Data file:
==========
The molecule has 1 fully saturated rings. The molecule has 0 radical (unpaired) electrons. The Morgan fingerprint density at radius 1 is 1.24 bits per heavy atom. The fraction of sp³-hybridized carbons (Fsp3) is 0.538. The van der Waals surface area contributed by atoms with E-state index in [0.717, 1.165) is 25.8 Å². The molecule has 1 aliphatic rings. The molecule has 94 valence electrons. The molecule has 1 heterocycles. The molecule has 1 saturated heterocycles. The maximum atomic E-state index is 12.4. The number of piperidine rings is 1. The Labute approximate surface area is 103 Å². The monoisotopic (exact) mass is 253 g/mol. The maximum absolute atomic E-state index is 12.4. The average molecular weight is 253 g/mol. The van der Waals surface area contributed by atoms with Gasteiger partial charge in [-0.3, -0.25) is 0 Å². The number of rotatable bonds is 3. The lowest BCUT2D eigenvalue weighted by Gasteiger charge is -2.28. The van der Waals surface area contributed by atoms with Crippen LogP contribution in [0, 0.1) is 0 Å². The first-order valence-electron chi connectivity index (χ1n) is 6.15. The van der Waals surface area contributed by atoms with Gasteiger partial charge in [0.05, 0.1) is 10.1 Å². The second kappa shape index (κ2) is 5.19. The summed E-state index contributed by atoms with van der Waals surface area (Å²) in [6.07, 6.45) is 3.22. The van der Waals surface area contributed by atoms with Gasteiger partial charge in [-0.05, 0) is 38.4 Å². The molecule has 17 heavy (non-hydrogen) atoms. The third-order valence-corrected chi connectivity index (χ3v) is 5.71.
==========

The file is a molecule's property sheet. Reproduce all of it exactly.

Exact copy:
The molecule has 1 fully saturated rings. The molecule has 0 radical (unpaired) electrons. The Morgan fingerprint density at radius 1 is 1.24 bits per heavy atom. The fraction of sp³-hybridized carbons (Fsp3) is 0.538. The van der Waals surface area contributed by atoms with E-state index in [0.717, 1.165) is 25.8 Å². The molecule has 1 aliphatic rings. The molecule has 94 valence electrons. The molecule has 1 heterocycles. The molecule has 1 saturated heterocycles. The maximum atomic E-state index is 12.4. The number of piperidine rings is 1. The Labute approximate surface area is 103 Å². The monoisotopic (exact) mass is 253 g/mol. The maximum absolute atomic E-state index is 12.4. The average molecular weight is 253 g/mol. The van der Waals surface area contributed by atoms with Gasteiger partial charge in [-0.3, -0.25) is 0 Å². The number of rotatable bonds is 3. The lowest BCUT2D eigenvalue weighted by Gasteiger charge is -2.28. The van der Waals surface area contributed by atoms with Crippen LogP contribution in [0, 0.1) is 0 Å². The first-order valence-electron chi connectivity index (χ1n) is 6.15. The van der Waals surface area contributed by atoms with Gasteiger partial charge in [0.05, 0.1) is 10.1 Å². The second kappa shape index (κ2) is 5.19. The summed E-state index contributed by atoms with van der Waals surface area (Å²) in [6.07, 6.45) is 3.22. The van der Waals surface area contributed by atoms with Gasteiger partial charge in [-0.05, 0) is 38.4 Å². The molecule has 17 heavy (non-hydrogen) atoms. The third-order valence-corrected chi connectivity index (χ3v) is 5.71.